Eric Lopp manages a variety of construction projects in his daily routine and enjoys his impact on the Oklahoma skyline. His favorite part of the job is the “ability to change a community by adding something new or bringing something that was old back to life,” he says. “The world of construction is ever changing and evolving. You get to bring ideas to life.” Creating community spaces is the joy of his job – citing the completion of Tulsa’s Gathering Place as his career highlight. Doing everything correctly and treating others with respect are at the core of Lopp’s leadership style. “At the end of the day, it’s important to do what is right – right for your clients, right by your company and, most importantly, right by you,” he says. In his off time, Lopp enjoys visiting and working on his family farm in Kansas, traveling, hunting, riding his bike and doing yoga. He also volunteers with the local food bank because “knowing that you are helping ensure everyone is getting access to food is something that is important.”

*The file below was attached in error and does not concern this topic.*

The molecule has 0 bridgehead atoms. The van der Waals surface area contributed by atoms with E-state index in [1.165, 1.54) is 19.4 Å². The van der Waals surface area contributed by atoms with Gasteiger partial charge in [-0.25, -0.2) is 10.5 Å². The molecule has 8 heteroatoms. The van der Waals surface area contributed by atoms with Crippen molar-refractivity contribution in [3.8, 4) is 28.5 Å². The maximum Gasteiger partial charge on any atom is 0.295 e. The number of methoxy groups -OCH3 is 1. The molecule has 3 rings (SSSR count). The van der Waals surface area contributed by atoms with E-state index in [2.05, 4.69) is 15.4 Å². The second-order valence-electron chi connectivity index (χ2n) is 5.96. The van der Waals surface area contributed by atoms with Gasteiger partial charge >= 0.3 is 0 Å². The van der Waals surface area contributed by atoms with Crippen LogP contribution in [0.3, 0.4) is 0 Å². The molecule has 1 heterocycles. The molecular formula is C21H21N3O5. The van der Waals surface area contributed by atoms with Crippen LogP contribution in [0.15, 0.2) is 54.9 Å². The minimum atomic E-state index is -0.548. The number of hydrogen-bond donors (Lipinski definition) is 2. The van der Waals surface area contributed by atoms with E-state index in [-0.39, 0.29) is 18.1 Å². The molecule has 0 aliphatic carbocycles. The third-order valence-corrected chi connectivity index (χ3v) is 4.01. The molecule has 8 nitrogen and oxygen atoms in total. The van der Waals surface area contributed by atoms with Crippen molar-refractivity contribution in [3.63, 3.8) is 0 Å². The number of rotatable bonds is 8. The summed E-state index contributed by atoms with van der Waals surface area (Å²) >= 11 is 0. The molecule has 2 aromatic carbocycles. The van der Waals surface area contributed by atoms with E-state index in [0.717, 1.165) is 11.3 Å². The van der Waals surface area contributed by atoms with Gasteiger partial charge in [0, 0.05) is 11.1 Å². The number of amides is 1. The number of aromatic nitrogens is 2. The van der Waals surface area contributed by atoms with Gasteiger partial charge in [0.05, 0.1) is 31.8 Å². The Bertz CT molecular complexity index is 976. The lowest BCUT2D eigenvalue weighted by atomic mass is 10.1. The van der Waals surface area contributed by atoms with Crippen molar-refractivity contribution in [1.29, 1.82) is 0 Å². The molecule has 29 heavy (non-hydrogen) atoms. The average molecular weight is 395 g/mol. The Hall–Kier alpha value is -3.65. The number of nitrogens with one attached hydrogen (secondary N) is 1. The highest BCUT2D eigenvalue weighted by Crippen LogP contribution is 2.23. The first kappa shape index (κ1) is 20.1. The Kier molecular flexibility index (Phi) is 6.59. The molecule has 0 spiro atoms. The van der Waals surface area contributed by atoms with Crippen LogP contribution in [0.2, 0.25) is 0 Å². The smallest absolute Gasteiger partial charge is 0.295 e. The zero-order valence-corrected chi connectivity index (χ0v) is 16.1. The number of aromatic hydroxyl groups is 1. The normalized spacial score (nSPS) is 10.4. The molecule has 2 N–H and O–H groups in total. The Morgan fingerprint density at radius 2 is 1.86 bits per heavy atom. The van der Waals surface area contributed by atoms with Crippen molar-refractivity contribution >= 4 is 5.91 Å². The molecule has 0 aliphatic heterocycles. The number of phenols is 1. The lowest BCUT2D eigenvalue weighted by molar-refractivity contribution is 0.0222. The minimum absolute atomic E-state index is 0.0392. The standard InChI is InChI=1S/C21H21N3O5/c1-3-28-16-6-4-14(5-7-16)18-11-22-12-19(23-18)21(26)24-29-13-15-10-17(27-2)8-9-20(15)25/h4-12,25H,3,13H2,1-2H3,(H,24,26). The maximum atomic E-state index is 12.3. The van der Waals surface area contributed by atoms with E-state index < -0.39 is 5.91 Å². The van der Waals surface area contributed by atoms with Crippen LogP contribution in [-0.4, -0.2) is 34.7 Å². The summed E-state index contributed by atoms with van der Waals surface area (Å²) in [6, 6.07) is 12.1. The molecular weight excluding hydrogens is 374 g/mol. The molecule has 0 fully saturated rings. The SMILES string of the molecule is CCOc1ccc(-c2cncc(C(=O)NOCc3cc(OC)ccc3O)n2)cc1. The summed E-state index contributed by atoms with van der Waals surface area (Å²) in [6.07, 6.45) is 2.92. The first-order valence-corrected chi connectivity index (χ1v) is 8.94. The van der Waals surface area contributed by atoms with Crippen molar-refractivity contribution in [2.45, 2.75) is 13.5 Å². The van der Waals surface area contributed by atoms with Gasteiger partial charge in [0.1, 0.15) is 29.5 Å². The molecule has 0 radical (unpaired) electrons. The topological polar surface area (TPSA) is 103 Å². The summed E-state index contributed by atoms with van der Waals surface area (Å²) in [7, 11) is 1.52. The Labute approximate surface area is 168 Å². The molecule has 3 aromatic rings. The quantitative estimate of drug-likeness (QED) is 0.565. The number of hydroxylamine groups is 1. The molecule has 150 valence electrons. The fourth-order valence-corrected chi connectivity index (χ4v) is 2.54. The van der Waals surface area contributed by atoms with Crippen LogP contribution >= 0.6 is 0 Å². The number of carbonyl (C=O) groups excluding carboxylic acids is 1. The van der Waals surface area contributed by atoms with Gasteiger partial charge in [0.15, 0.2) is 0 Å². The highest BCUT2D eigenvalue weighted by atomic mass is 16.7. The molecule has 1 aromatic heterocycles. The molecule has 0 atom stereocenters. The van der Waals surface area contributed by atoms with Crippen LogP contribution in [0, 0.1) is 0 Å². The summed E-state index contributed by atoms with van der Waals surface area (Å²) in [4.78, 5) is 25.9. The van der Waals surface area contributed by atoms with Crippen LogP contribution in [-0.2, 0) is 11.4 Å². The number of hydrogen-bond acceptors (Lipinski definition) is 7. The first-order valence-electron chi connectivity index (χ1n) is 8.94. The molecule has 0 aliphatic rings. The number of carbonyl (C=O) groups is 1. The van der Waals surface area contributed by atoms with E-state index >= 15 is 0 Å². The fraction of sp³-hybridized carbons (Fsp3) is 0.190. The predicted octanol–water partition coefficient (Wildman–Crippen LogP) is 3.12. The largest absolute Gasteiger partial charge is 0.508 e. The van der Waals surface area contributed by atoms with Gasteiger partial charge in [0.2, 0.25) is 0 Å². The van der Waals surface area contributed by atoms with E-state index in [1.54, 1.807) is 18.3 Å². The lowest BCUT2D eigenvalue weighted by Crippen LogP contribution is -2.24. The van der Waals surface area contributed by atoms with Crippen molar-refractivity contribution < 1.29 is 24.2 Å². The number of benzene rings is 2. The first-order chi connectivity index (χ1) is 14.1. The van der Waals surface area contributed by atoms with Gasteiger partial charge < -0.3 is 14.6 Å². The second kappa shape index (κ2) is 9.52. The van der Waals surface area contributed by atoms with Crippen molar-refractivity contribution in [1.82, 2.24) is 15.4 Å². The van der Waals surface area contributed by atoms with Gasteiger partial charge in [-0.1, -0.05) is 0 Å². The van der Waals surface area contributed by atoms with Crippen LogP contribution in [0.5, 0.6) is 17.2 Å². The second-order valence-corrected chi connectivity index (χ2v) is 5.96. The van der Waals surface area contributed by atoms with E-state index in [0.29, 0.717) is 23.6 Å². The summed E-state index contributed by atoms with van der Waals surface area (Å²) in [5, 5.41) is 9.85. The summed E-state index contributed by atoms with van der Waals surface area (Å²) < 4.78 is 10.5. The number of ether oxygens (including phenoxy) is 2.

26. Kasra Ahmadinia 

39
Tulsa
Spine surgeon, Advanced Orthopedics of Oklahoma

As a spine surgeon, Kasra Ahmadinia focuses on minimally invasive ways to correct pathologies in both adults and children. “The best part of my job is getting people back to the functional levels that they are accustomed to,” he says. “Patients often [have] debilitating back pain and nerve pain, and the greatest feeling is being able to relieve them of that pain.” Apart from healing patients, Ahmadinia also advances medicine as an author. “My greatest achievement in the field of spine surgery is having my research published in medical journals and writing book chapters for multiple spine textbooks,” he says. Ahmadinia is passionate about improving health-care efficiency through lowered costs and easier access. “I have been very active through the political action arm of our National Spine Association,” he says. “I have been to Washington the last several years to meet with representatives and senators and discuss ideas for improving health care, particularly in the field of spine surgery.” Outside the hospital, he enjoys playing soccer and spending time with his wife and two sons.

25. Paige Masters 

36
Edmond
Attorney, Crowe and Dunlevy